Ethical Decision Making With End-of-Life Care: Palliative Sedation and Withholding or Withdrawing Life-Sustaining Treatments.
Summary of "Ethical Decision Making With End-of-Life Care: Palliative Sedation and Withholding or Withdrawing Life-Sustaining Treatments."
Palliative sedation (PS) is the use of medications to induce decreased or absent awareness in order to relieve otherwise intractable suffering at the end of life. Although uncommon, some patients undergoing aggressive symptom control measures still have severe suffering from underlying disease or therapy-related adverse effects. In these circumstances, use of PS is considered. Although the goal is to provide relief in an ethically acceptable way to the patient, family, and health care team, health-care professionals often voice concerns whether such treatment is necessary or whether such treatment equates to physician-assisted suicide or euthanasia. In this review, we frame clinical scenarios in which PS may be considered, summarize the ethical underpinnings of the practice, and further differentiate PS from other forms of end-of-life care, including withholding and/or withdrawing life-sustaining therapy and physician-assisted suicide and euthanasia.
Division of General Internal Medicine, Mayo Clinic, Rochester, Minnesota, United States.
This article was published in the following journal.
Name: Mayo Clinic proceedings. Mayo Clinic
- PubMed Source: http://www.ncbi.nlm.nih.gov/pubmed/20805544
- DOI: http://dx.doi.org/10.4065/mcp.2010.0201
The administration of sedative drugs at the end of life raises both clinical and ethical challenges. This article details the evolution of sedation decision-making practices at a 14-bedded UK hospice ...
To provide foundational knowledge about approaches to ethical decision-making that arise as part of palliative care of cancer patients and their families.
Palliative care has faced moral and ethical challenges when conducting research involving human subjects. There are currently no resources to guide Institutional Review Boards (IRBs) in applying stand...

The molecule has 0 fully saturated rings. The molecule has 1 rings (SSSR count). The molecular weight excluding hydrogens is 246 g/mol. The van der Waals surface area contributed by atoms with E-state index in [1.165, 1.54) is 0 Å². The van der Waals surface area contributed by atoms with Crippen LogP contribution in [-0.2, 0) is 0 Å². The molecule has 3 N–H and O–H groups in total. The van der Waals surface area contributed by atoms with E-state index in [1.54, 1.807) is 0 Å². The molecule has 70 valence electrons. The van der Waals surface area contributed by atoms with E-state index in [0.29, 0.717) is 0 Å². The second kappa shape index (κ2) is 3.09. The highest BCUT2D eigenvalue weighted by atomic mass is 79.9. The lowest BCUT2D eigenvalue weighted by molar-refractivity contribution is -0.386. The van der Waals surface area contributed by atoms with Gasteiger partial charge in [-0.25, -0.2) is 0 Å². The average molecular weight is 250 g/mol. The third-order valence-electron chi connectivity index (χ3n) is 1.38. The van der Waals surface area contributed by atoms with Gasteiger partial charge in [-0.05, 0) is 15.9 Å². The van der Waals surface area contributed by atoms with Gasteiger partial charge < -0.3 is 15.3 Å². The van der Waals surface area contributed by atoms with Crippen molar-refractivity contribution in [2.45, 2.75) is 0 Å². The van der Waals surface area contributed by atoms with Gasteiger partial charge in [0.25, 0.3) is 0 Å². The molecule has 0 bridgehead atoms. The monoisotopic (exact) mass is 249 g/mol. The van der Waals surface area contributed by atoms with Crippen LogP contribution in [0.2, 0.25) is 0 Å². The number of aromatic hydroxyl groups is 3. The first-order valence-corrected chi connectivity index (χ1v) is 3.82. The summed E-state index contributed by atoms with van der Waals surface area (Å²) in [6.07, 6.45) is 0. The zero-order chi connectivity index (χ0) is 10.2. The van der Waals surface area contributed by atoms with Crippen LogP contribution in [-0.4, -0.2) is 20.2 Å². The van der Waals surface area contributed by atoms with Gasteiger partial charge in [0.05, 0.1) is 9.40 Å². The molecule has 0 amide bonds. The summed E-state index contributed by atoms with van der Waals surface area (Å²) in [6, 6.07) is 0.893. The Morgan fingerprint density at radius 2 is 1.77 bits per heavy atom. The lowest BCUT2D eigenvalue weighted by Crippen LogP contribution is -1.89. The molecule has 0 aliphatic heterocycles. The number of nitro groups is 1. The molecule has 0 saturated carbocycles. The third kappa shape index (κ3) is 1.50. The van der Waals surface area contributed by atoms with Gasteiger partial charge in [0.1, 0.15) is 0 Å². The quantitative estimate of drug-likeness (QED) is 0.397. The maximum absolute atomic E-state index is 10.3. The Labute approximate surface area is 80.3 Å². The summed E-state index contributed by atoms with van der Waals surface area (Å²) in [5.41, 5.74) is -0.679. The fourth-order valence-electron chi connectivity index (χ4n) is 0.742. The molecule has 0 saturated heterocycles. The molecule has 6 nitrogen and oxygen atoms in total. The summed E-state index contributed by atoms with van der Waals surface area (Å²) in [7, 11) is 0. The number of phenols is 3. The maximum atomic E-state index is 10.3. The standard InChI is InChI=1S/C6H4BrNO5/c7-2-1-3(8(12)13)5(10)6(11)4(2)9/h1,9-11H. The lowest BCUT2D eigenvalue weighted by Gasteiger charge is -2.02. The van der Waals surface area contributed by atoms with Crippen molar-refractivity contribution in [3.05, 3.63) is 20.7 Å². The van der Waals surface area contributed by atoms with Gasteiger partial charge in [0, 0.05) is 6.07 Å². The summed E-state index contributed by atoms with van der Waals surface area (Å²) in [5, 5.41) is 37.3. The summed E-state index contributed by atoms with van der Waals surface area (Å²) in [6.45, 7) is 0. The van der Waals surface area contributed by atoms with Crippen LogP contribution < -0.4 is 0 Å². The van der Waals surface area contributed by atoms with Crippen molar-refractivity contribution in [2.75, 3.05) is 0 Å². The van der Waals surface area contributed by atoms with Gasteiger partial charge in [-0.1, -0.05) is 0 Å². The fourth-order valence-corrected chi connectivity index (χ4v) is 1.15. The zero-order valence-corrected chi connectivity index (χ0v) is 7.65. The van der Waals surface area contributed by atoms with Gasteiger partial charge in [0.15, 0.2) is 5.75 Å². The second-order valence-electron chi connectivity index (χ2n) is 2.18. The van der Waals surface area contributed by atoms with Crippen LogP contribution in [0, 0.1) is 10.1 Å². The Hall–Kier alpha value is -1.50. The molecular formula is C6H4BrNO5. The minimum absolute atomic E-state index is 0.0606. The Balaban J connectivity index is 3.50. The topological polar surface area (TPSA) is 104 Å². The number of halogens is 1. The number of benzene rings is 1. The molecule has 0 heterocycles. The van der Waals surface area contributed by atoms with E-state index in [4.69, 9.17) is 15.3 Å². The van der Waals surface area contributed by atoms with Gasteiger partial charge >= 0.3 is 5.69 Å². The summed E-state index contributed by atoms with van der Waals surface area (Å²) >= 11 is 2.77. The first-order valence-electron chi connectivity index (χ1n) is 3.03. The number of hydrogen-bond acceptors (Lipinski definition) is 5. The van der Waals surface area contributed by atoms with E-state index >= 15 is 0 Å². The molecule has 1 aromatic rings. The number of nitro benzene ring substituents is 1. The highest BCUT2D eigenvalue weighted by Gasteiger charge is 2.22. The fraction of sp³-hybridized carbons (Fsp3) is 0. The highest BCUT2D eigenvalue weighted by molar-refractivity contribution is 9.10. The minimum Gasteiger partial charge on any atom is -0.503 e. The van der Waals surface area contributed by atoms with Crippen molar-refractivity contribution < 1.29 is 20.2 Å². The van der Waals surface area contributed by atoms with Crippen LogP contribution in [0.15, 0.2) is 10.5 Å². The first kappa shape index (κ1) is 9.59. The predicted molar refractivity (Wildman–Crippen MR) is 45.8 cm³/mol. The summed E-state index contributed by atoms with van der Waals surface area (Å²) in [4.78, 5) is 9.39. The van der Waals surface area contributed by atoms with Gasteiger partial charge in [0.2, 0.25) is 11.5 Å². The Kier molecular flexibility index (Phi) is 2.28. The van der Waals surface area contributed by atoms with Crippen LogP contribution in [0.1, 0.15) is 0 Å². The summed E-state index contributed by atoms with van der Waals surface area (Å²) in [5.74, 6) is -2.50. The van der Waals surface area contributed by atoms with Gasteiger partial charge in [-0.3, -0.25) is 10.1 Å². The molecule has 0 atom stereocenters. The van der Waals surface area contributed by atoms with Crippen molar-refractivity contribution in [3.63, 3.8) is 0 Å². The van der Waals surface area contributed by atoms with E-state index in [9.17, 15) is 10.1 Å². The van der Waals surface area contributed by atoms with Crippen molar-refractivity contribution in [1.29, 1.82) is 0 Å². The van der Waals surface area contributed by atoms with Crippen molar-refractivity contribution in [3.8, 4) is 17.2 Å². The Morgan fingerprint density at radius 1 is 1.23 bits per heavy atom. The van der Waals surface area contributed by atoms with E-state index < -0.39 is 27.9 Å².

Objective. To determine ethical implications for nursing practice at the point of decision making by nursing professors in practice area. Methodology. A qualitative method was adopted, with use of sem...
Suicidal thoughts are a common phenomenon in palliative care which can be seen in around 10 % of the patients. There is very little knowledge about attempted and committed suicide. This article is a...
Deciding about prolonged life support for critically ill patients can be very difficult. Therefore, the investigators are doing a study to see if an internet-based decision aid can improve...
The goal of this research agenda is to improve the quality of end-of-life care by explicitly identifying values that will guide the decision-making process, with a particular emphasis on t...
This study will look at a cohort of parents whose children are confronting life-threatening illnesses in intensive care, palliative care, and complex care settings, to test whether parents...
It is important to provide high quality palliative care to all patients with a non-curable and life-limiting condition. The Care Pathway for Primary Palliative Care (CPPPC) provides tools ...
The goal of this study is to learn about the communication, decision-making, symptom management, emotional adjustment, and spiritual needs of parents and pediatric patients treated at the ...
Medical and Biotech [MESH] Definitions
Mathematical or statistical procedures used as aids in making a decision. They are frequently used in medical decision-making.
Use of an interactive computer system designed to assist the physician or other health professional in choosing between certain relationships or variables for the purpose of making a diagnostic or therapeutic decision.
Computer-based information systems used to integrate clinical and patient information and provide support for decision-making in patient care.
The process of making a selective intellectual judgment when presented with several complex alternatives consisting of several variables, and usually defining a course of action or an idea.
The purpose of this 1990 federal act is to assure that individuals receiving health care services will be given an opportunity to participate in and direct health care decisions affecting themselves. Under this act, hospitals, health care agencies, and health maintenance organizations are responsible for developing patient information for distribution. The information must include patients' rights, advance directives, living wills, ethics committees' consultation and education functions, limited medical treatment (support/comfort care only), mental health treatment, resuscitation, restraints, surrogate decision making and transfer of care. (from JCAHO, Lexicon, 1994)